As the cost of living surges, home-grown fruit and vegetables are something to 'fall back on'

As the cost of living surges, home-grown fruit and vegetables are something to 'fall back on'

As the cost of living surges, home-grown fruit and vegetables are something to 'fall back on'

13 September, 2022

With lettuce and cauliflowers costing $6 each and with recent weather events set to see the prices rise even further, more and more backyards are being transformed as people start looking to grow their own.

Rebecca Johnson, the general manager at the Limberlost Garden Centre in Cairns, says it is seeing a spike in the sale of seedlings, fruit trees and packeted seeds.

"Everything is getting a little more expensive to buy so grow-your-own is getting more enticing," she said.

"Recently there has been an increase in demand for things like lettuce, herbs and tomatoes."

'The beans have taken off'

Tablelands author Jo Whitton started growing her own food a few months ago after beans hit $40 a kilogram at her local supermarket.

"I wanted to start growing a lot more of my own food because of the rising food prices," she said.

"With all of the rising uncertainty in the world, I wanted to have a garden in my backyard to fall back on."

So far, Ms Whitton has planted lettuce, spinach, capsicum, chillies, tomatoes, beans, beetroot, carrots and potatoes.

"Some of these are taking longer than others, but the beans have taken off which I'm happy about as I saw them in the shop for $44/kg the other day," she said.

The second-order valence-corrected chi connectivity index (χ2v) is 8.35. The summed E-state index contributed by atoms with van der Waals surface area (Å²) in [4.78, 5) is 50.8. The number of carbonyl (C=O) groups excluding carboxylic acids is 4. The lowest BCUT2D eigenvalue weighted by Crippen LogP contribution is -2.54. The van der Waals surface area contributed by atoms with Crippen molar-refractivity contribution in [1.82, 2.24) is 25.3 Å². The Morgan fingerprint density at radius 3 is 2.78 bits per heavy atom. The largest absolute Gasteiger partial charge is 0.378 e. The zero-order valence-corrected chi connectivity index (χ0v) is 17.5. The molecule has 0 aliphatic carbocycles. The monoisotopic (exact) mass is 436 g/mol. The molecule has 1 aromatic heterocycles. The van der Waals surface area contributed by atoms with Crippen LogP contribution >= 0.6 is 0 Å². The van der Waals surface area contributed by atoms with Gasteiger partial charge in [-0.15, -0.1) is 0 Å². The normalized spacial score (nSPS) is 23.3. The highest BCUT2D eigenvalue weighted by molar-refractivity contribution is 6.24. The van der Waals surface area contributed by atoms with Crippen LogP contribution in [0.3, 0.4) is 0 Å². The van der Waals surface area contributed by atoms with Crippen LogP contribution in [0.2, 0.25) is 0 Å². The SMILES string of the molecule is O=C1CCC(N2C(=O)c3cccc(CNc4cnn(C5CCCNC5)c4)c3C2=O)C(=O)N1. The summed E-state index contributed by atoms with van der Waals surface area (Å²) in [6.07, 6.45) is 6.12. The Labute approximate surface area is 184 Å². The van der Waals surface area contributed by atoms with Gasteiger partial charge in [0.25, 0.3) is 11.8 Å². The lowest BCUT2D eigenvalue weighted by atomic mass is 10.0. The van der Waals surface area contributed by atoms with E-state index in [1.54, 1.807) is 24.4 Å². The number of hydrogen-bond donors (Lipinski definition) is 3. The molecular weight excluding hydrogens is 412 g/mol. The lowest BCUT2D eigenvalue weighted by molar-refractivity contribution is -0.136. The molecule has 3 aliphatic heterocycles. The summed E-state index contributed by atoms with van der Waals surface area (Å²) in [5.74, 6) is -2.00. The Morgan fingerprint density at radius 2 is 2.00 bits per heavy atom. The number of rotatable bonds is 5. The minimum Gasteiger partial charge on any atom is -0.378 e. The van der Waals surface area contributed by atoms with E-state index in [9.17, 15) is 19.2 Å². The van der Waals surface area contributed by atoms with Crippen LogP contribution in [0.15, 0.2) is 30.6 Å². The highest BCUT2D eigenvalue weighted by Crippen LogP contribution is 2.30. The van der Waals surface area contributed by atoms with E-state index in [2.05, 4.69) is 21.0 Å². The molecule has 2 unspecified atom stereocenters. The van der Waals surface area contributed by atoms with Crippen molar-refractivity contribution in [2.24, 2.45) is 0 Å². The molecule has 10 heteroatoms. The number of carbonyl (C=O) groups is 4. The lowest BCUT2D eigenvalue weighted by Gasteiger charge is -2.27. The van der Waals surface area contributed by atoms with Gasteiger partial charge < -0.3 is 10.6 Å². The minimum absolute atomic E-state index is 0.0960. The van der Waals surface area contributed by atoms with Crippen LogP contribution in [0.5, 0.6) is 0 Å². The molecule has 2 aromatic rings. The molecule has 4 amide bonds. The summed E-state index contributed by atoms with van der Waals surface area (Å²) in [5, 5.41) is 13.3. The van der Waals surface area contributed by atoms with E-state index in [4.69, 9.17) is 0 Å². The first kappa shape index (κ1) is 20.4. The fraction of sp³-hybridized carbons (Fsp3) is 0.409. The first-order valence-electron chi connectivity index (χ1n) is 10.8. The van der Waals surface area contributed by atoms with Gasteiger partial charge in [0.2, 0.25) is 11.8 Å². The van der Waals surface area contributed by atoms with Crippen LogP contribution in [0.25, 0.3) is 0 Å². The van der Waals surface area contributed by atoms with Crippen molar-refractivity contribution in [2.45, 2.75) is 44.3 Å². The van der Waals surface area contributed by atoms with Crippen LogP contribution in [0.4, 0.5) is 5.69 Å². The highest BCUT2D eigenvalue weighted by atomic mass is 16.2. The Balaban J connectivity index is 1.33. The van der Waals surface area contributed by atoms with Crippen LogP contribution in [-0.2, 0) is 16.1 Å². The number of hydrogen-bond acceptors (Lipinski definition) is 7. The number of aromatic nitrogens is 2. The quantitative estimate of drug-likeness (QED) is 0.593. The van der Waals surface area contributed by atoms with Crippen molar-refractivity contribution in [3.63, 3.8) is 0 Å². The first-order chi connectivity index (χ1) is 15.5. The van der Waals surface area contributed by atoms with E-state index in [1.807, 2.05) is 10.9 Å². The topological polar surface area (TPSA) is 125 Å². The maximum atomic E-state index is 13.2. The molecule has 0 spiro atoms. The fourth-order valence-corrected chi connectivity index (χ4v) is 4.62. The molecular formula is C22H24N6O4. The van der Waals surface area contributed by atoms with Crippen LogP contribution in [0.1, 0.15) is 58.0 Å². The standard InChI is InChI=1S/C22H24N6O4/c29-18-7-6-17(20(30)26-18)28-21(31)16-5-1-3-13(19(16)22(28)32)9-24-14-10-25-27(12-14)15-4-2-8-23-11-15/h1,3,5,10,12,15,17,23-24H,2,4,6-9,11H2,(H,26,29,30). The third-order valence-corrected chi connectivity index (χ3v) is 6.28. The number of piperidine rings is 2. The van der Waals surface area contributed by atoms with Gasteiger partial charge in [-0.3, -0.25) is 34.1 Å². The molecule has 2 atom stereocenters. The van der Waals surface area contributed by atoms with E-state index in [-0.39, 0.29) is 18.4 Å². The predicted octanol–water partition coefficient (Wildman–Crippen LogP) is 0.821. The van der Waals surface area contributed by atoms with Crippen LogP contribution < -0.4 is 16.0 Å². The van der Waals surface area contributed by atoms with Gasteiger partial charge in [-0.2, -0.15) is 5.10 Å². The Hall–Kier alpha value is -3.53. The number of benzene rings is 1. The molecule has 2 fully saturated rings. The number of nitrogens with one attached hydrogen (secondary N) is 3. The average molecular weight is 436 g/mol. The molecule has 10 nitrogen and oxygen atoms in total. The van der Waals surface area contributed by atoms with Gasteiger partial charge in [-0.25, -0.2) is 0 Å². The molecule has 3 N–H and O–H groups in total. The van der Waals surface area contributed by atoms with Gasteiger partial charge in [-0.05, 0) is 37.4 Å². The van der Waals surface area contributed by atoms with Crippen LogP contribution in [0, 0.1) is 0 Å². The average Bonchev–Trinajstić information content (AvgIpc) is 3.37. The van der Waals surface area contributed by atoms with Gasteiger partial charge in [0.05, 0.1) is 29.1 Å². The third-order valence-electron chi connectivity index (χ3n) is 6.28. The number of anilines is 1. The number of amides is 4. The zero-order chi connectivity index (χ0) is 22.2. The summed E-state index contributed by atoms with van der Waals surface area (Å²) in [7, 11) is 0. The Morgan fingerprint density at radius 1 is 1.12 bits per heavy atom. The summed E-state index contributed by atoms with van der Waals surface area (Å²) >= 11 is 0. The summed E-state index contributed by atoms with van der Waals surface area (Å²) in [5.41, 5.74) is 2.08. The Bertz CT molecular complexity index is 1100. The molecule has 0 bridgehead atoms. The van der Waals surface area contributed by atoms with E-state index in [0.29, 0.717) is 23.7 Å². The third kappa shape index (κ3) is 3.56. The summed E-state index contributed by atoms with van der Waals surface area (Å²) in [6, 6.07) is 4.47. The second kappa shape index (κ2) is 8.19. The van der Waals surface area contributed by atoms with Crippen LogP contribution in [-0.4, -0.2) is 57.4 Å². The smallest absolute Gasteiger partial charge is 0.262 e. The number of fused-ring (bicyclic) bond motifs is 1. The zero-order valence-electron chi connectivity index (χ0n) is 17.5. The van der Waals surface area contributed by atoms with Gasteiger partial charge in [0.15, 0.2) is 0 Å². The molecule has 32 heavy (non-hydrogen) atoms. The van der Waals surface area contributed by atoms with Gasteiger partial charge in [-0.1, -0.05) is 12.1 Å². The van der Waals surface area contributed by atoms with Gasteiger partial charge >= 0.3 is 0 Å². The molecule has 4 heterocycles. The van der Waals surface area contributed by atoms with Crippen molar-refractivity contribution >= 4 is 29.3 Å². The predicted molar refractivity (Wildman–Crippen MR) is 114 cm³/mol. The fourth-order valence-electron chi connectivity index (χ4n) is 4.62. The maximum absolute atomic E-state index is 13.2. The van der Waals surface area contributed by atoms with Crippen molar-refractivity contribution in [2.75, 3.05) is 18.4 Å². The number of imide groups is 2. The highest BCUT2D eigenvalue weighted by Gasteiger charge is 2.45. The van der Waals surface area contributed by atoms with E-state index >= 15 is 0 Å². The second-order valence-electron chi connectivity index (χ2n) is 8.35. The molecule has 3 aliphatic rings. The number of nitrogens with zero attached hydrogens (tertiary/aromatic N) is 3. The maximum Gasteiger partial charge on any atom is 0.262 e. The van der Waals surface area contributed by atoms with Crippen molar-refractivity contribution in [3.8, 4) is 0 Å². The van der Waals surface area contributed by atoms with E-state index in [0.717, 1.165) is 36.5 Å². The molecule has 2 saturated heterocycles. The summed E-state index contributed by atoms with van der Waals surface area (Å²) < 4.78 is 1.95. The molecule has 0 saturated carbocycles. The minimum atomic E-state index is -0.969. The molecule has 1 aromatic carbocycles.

"I haven't planted on this scale before and there's a lot to learn. I'm still figuring where to plant and what grows well together and what doesn't."

An unexpected benefit, according to Ms Whitton, has been the amount of food on offer from others growing their own food.

"People are always dropping off food, we don't swap we just share with each other," she said.

"I've had people drop off bags of fruit and boxes of avocadoes and I'm looking forward to returning that favour."

Cost and health benefits

Ms Johnson says there has been an increase in the sale of seedlings, not just due to cost savings, but also due to people becoming more health-conscious.

"People are becoming aware of the benefits of growing their own food. They know what goes into it, they know what gets sprayed on it and you can harvest it right out of your own garden," she said.

"Seeds can be a little bit harder to grow for people that are just starting out but once they get a little practice, seeds are the cheaper way to go."

There has also been a spike in people without backyards getting in on the grow-your-own trend.

"Herb gardens can be grown in a pot and tomatoes grow really well in pots up here," Ms Johnson said.

"Dwarf fruit trees are popular, and people are using hanging baskets to grow strawberries on their balcony."

Community gardens can't keep up

Bungalow Community Garden president Joe Jensen says that community gardens have also seen a spike in participation since COVID, and the trend is not abating.

"We couldn't accommodate all the people wanting garden beds or the fruit or vegetables that we produced," he said.

"The demand has been constant over the past few years; we haven't been able to keep up."

Mr Jensen says people are wanting to get back to basics by growing their own fruit and vegetables

"People are now much more interested in food security and where their food comes from," he said.

"We seem to have come full circle; we are back to growing our own food and getting our hands dirty in the soil.

"It's like a primal instinct that we need to touch the earth and grow our on food."